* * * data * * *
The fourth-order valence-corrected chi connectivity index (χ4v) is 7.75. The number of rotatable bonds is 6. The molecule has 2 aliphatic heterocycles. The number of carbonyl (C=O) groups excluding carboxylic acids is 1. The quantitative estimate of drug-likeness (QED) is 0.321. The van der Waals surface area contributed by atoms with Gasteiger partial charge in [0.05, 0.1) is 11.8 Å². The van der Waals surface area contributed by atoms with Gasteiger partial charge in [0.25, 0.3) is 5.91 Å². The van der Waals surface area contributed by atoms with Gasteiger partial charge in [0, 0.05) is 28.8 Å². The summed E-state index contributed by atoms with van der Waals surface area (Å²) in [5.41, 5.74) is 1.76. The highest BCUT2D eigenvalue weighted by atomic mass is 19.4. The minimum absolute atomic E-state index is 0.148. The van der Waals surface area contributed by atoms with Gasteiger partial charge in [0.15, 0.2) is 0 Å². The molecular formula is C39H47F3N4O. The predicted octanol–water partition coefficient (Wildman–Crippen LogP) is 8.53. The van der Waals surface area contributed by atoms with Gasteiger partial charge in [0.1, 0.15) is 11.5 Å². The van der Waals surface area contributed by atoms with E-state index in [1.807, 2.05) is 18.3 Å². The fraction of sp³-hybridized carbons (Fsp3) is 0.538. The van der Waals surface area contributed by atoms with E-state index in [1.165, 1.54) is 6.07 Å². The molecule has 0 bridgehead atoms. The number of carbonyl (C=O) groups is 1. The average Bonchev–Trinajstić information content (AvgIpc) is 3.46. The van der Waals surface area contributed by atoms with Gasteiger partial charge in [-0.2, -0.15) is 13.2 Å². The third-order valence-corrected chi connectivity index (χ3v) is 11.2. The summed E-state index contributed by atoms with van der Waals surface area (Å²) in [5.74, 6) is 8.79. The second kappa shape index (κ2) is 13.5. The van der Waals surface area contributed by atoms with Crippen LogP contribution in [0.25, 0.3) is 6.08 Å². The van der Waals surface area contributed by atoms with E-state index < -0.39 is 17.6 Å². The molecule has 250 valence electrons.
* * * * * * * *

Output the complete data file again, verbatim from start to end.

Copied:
The fourth-order valence-corrected chi connectivity index (χ4v) is 7.75. The number of rotatable bonds is 6. The molecule has 2 aliphatic heterocycles. The number of carbonyl (C=O) groups excluding carboxylic acids is 1. The quantitative estimate of drug-likeness (QED) is 0.321. The van der Waals surface area contributed by atoms with Gasteiger partial charge in [0.05, 0.1) is 11.8 Å². The van der Waals surface area contributed by atoms with Gasteiger partial charge in [0.25, 0.3) is 5.91 Å². The van der Waals surface area contributed by atoms with Gasteiger partial charge in [0, 0.05) is 28.8 Å². The summed E-state index contributed by atoms with van der Waals surface area (Å²) in [5.41, 5.74) is 1.76. The highest BCUT2D eigenvalue weighted by atomic mass is 19.4. The minimum absolute atomic E-state index is 0.148. The van der Waals surface area contributed by atoms with Gasteiger partial charge in [0.15, 0.2) is 0 Å². The molecular formula is C39H47F3N4O. The predicted octanol–water partition coefficient (Wildman–Crippen LogP) is 8.53. The van der Waals surface area contributed by atoms with Gasteiger partial charge in [0.1, 0.15) is 11.5 Å². The van der Waals surface area contributed by atoms with E-state index in [1.807, 2.05) is 18.3 Å². The fraction of sp³-hybridized carbons (Fsp3) is 0.538. The van der Waals surface area contributed by atoms with E-state index in [1.165, 1.54) is 6.07 Å². The molecule has 0 bridgehead atoms. The number of carbonyl (C=O) groups is 1. The average Bonchev–Trinajstić information content (AvgIpc) is 3.46. The van der Waals surface area contributed by atoms with Gasteiger partial charge in [-0.2, -0.15) is 13.2 Å². The third-order valence-corrected chi connectivity index (χ3v) is 11.2. The summed E-state index contributed by atoms with van der Waals surface area (Å²) in [5.74, 6) is 8.79. The second kappa shape index (κ2) is 13.5. The van der Waals surface area contributed by atoms with Crippen LogP contribution in [0.25, 0.3) is 6.08 Å². The van der Waals surface area contributed by atoms with E-state index < -0.39 is 17.6 Å². The molecule has 250 valence electrons.